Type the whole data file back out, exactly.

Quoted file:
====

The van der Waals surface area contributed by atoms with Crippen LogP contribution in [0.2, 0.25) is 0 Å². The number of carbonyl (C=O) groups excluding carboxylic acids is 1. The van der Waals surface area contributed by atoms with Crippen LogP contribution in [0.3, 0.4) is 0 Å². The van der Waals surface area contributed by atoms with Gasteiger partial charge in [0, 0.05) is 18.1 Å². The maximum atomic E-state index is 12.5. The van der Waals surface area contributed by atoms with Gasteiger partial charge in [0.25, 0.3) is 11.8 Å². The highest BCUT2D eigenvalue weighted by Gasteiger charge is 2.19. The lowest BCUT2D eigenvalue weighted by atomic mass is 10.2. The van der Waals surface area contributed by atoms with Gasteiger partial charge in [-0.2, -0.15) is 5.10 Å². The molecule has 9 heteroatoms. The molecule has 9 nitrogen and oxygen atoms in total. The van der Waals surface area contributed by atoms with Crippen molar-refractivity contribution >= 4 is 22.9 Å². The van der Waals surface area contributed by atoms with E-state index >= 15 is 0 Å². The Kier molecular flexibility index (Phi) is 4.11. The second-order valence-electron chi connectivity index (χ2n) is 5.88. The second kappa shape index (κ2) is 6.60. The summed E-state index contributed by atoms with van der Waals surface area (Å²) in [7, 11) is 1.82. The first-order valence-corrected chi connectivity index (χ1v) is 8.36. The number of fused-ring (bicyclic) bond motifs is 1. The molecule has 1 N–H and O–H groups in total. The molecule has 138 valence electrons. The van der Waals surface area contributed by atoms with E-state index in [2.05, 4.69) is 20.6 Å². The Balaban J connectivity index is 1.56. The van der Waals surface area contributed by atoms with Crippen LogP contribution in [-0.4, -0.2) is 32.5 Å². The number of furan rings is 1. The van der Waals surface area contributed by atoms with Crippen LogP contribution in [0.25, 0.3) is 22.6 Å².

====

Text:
The van der Waals surface area contributed by atoms with Crippen LogP contribution in [0.2, 0.25) is 0 Å². The number of carbonyl (C=O) groups excluding carboxylic acids is 1. The van der Waals surface area contributed by atoms with Crippen LogP contribution in [0.3, 0.4) is 0 Å². The van der Waals surface area contributed by atoms with Gasteiger partial charge in [0, 0.05) is 18.1 Å². The maximum atomic E-state index is 12.5. The van der Waals surface area contributed by atoms with Gasteiger partial charge in [0.25, 0.3) is 11.8 Å². The highest BCUT2D eigenvalue weighted by Gasteiger charge is 2.19. The lowest BCUT2D eigenvalue weighted by atomic mass is 10.2. The van der Waals surface area contributed by atoms with Gasteiger partial charge in [-0.2, -0.15) is 5.10 Å². The molecule has 9 heteroatoms. The molecule has 9 nitrogen and oxygen atoms in total. The van der Waals surface area contributed by atoms with Crippen molar-refractivity contribution >= 4 is 22.9 Å². The van der Waals surface area contributed by atoms with E-state index >= 15 is 0 Å². The Kier molecular flexibility index (Phi) is 4.11. The second-order valence-electron chi connectivity index (χ2n) is 5.88. The second kappa shape index (κ2) is 6.60. The summed E-state index contributed by atoms with van der Waals surface area (Å²) in [7, 11) is 1.82. The first-order valence-corrected chi connectivity index (χ1v) is 8.36. The number of fused-ring (bicyclic) bond motifs is 1. The molecule has 1 N–H and O–H groups in total. The molecule has 138 valence electrons. The van der Waals surface area contributed by atoms with E-state index in [2.05, 4.69) is 20.6 Å². The Balaban J connectivity index is 1.56. The van der Waals surface area contributed by atoms with Crippen LogP contribution in [-0.4, -0.2) is 32.5 Å². The number of furan rings is 1. The van der Waals surface area contributed by atoms with Crippen LogP contribution in [0.25, 0.3) is 22.6 Å².